by Lisa McIntosh

The COVID-19 pandemic has so dominated the lives of many Australians and New Zealanders at home for the past 18 months that it’s been easy to forget that around the world people are suffering who need our prayers.

But Peter Gerang Deng has not forgotten the troubles and tragedies of his homeland of South Sudan in north-eastern Africa. South Sudan is a diverse nation of more than 60 major ethnic groups, which has long been wracked by civil wars, violence, political instability and natural disasters, which have displaced millions of people and left many others living in poverty. Peter, who like his wife Rebecca Manyang is from South Sudan’s Denka ethnic group, is an educator and an elder at Immanuel Lutheran Church in North Adelaide. The couple has three children, who have all been born in Australia, and is expecting a fourth child.

Concerned that local people were no longer aware of needs beyond their own restrictions and borders, Peter raised the issue with Immanuel’s pastor, Rev Dr Mark Worthing. ‘He said, “Pastor, can we do something to encourage people to pray for South Sudan? With everything else going on in the last year, people have forgotten the needs there’, Pastor Mark explains.

‘So, the next week Peter made a presentation to the congregation about the needs in South Sudan. Afterwards, people said we should do more to focus on this. Someone else said it would be nice to get families involved and make it an intergenerational effort. That’s how the “November Family Prayer Challenge”, with its focus on South Sudan, came about.’

With the backing of the congregation’s Grow Team, Peter and Pastor Mark launched the month-long prayer challenge on 24 October, giving out laminated guides so that members, along with their families and friends, were ready to start the innovative program the following Sunday. The guides were also sent out via email and are available on the congregation’s website ( under ‘News and Resources’, ‘Other Resources’).

While prayer was pivotal to the program, there were three key elements of the challenge each week for four weeks for those taking part – learn, pray, act.

‘We wanted to encourage everyone to learn more about the current situation and needs in South Sudan, to pray for its people, and to explore ways to concretely help the situation there’, Pastor Mark says. ‘We also wanted to encourage people to do this as families, or with a friend or group of friends, either within or outside of our congregation.’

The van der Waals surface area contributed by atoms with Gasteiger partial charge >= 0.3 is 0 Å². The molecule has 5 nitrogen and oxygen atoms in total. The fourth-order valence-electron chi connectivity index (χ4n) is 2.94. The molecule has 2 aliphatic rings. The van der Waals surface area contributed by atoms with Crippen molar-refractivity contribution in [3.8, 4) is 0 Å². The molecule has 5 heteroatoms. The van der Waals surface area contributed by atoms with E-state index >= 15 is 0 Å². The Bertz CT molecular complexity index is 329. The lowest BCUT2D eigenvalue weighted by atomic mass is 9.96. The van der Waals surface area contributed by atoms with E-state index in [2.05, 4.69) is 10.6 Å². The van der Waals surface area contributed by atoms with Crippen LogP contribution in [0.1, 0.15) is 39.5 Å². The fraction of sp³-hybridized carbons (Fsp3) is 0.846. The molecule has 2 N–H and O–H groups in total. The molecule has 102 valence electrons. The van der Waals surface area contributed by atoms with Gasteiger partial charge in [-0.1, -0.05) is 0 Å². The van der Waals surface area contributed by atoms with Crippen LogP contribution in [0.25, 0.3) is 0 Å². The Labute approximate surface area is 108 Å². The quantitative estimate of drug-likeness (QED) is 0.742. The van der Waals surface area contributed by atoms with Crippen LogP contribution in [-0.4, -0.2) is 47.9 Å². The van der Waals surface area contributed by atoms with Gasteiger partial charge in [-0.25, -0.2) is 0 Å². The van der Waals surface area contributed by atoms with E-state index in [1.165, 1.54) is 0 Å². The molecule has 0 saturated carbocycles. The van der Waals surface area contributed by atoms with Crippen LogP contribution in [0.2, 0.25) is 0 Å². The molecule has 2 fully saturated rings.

Each week a distinct focus was identified, built around the principles of learning, praying and doing.

‘It is important that we inform ourselves if we are to better pray for others. And when we pray for others, we need to ask whether there are ways in which God might use us to help with the needs for which we are praying.’

One or two concrete activities were suggested each week of the program that fit the learning and praying theme for that week. Families and individuals were also invited to share their experiences in worship from the previous week.

The prayer challenge linked in with Australian Lutheran World Service, which supports aid and development projects in South Sudan, and which provided Immanuel with a guest speaker to help raise awareness about its ongoing work and partnerships in Africa.

Peter, who became a teacher through Lutheran World Federation at Kakuma refugee camp in Kenya, where he met Rebecca, said the prayer challenge was helping to raise awareness locally of the ‘chaotic’ situation in South Sudan, even though the country was technically in ‘peacetime’ after multiple civil wars.

He says when people have a greater awareness of a situation, they then can pray and understand how best to do something to support people in need. ‘[We have a saying that] if you want to help somebody, don’t give them a fish, give them a hook or a net to go and feed themselves’, he says. ‘Give them something to do beyond war.

‘Despite having no war now, there’s something called negative and positive peace. There may be peace there – no guns going throughout the country – but there are pockets of instability going on.

‘I often speak to elders at North Adelaide who came from Germany after World War II. They share their stories of when they arrived here. They think they are no longer refugees but when people talk about refugees and what they face, it’s something they can relate to easily. Now they have a better picture of the people of South Sudan.’

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